Japan has long stated that its military policy evolved from a stance of self-defense. Since 1951, Japan has largely had its security guaranteed by the US, which operates bases around the Pacific, in northern Australia, and Okinawa, a Japanese prefecture.
“If bombers attacked us or warships bombarded us, we would fire back,” former defense minister Itsunori Onodera said during a Japanese committee meeting to discuss methods to defend against missiles from North Korea. "Striking a country lobbing missiles at us is no different."
One of Pyongyang’s main lifelines and only ally among major powers, China, called on the DPRK to halt missile testing to
"defuse a looming crisis," according to foreign minister Wang Yi in Beijing. Wang also recommended that South Korea and the US should end joint military drills. The US recently deployed a controversial missile defense system, the Terminal High Altitude Area Defense, in Seongju county, South Korea.
"China has missiles that can hit Japan, so any complaints it may have are not likely to garner much sympathy in the international community," the former defense minister noted. Regarding the switch in posture from ‘self-defense’ to considering the adoption of a ‘strike first’ policy, Onodera said that, "technology has advanced and the nature of the conflict has changed."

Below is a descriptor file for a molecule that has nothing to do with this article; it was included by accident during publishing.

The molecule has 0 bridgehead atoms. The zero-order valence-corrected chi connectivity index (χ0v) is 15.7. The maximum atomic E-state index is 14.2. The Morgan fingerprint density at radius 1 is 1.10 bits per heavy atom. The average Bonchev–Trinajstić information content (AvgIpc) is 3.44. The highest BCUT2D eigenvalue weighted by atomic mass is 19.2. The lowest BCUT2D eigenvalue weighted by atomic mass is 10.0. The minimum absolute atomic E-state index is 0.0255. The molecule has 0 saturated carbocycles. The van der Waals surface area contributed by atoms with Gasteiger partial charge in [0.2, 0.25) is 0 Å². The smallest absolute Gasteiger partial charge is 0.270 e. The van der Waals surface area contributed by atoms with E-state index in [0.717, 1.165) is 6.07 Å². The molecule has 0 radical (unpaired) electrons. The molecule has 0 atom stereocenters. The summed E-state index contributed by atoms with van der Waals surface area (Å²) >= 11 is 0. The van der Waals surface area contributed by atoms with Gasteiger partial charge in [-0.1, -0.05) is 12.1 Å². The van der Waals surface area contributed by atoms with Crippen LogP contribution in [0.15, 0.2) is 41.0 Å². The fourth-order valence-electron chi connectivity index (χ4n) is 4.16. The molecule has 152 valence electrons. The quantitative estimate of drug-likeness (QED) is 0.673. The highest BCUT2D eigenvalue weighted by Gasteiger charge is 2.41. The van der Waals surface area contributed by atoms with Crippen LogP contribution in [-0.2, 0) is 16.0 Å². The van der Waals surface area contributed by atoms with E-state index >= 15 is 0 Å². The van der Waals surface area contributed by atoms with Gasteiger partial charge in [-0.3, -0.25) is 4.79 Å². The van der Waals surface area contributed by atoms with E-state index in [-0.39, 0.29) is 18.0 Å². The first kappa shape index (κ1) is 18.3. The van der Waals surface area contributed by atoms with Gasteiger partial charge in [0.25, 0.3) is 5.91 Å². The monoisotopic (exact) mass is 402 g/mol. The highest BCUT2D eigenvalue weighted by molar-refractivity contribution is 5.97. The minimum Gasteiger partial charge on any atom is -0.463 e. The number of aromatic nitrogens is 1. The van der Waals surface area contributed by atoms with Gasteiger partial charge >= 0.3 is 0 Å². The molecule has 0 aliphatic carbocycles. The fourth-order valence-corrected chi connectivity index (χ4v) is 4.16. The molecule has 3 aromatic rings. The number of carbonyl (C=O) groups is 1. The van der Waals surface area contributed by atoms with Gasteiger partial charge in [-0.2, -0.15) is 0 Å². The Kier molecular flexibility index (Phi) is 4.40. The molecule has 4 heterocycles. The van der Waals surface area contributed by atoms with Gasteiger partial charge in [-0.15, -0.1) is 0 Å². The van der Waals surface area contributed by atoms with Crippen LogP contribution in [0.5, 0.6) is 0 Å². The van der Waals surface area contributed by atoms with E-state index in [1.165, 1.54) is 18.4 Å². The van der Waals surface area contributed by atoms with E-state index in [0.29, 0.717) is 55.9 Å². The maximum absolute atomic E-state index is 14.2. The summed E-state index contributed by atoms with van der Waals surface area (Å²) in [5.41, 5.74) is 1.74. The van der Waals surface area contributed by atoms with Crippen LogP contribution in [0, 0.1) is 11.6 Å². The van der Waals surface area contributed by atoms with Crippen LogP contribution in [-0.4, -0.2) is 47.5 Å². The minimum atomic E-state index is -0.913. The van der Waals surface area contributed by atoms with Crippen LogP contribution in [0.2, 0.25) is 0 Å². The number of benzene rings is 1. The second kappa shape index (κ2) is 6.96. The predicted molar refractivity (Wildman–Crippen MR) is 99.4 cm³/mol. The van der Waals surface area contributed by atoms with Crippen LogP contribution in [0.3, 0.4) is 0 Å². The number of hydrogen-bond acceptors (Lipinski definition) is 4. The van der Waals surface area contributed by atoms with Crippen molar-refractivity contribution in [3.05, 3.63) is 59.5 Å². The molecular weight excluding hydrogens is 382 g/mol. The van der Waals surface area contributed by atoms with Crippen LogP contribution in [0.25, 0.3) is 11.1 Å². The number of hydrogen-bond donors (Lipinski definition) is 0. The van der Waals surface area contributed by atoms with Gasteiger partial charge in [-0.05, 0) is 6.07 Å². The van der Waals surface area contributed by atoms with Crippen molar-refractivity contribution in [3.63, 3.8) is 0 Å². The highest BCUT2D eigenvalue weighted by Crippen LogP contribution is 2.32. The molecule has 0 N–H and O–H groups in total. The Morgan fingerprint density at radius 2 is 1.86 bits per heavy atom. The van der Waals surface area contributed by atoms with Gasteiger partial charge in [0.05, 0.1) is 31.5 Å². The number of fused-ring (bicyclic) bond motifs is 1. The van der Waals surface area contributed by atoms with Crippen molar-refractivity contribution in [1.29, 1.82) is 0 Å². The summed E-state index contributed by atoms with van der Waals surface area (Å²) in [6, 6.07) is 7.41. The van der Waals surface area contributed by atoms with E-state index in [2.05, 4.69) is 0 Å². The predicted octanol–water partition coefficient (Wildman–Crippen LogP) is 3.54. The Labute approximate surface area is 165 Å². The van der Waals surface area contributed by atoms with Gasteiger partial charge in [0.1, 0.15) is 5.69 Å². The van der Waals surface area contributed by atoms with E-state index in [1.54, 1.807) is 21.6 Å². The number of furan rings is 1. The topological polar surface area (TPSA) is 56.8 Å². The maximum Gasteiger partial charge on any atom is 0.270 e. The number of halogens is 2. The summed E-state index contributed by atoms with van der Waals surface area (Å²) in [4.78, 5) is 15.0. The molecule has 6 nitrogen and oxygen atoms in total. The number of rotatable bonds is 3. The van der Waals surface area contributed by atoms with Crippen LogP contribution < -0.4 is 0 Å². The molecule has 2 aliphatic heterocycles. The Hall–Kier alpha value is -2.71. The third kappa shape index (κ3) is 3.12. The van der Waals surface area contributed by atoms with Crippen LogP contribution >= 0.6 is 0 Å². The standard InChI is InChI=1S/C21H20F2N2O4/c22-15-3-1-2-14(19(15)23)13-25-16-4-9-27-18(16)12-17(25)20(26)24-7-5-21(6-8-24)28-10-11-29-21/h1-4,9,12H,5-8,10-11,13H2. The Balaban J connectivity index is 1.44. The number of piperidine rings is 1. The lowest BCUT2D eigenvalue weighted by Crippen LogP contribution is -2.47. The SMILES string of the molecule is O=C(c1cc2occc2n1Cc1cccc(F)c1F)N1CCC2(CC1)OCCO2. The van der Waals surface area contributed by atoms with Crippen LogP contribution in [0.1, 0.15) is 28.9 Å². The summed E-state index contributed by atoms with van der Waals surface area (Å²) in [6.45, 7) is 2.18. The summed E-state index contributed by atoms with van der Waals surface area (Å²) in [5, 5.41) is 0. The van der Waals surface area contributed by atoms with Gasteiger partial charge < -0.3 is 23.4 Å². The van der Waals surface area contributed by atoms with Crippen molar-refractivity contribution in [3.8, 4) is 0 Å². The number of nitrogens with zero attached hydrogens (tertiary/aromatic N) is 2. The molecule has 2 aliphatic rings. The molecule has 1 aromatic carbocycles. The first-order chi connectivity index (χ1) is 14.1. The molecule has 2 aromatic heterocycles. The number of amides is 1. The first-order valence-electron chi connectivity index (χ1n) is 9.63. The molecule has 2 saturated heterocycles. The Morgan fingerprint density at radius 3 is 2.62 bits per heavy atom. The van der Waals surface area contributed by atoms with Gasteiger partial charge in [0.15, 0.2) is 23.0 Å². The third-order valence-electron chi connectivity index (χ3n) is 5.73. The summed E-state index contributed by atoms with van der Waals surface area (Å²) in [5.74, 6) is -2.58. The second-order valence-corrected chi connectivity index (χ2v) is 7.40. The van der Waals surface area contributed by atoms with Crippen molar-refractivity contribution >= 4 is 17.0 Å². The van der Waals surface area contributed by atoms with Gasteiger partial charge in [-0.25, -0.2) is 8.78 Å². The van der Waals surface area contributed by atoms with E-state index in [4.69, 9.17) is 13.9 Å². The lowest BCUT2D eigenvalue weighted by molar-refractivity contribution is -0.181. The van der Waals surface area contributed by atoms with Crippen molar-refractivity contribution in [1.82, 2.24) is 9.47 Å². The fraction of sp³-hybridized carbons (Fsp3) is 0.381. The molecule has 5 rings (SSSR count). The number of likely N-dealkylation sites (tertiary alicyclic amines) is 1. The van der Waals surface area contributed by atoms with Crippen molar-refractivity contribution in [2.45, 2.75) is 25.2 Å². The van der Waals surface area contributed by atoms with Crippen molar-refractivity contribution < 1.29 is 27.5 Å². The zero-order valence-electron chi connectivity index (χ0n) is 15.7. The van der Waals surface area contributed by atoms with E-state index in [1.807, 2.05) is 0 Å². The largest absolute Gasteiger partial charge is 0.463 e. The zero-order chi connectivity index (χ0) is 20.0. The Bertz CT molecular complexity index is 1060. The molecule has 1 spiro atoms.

Fellow Liberal Democratic Party members echoed Onodera’s argument. “It is time we acquired the capability,” said Hiroshi Imazu, chairman of the party’s security council. "Without a deterrence, North Korea will see us as weak," he said. Some options include deploying Japan’s F-35s, a US-built fifth-generation fighter jet. Japan has ordered 28 joint strike fighters, but their delivery may not come soon enough. Imazu expressed uncertainty over whether the nation’s deterrence force would consist of ballistic missiles, cruise missiles, or F-35s.
For good measure, the US Marines have mobilized almost a dozen F-35Bs to a base in Japan some 40 km southwest of Hiroshima.
The growing North Korea threat has had leaders in Tokyo contemplating defense options, even if those discussions have not always been public. "We have already done the groundwork on how we could acquire a strike capability," an anonymous official familiar with Japan’s defense planning told Reuters.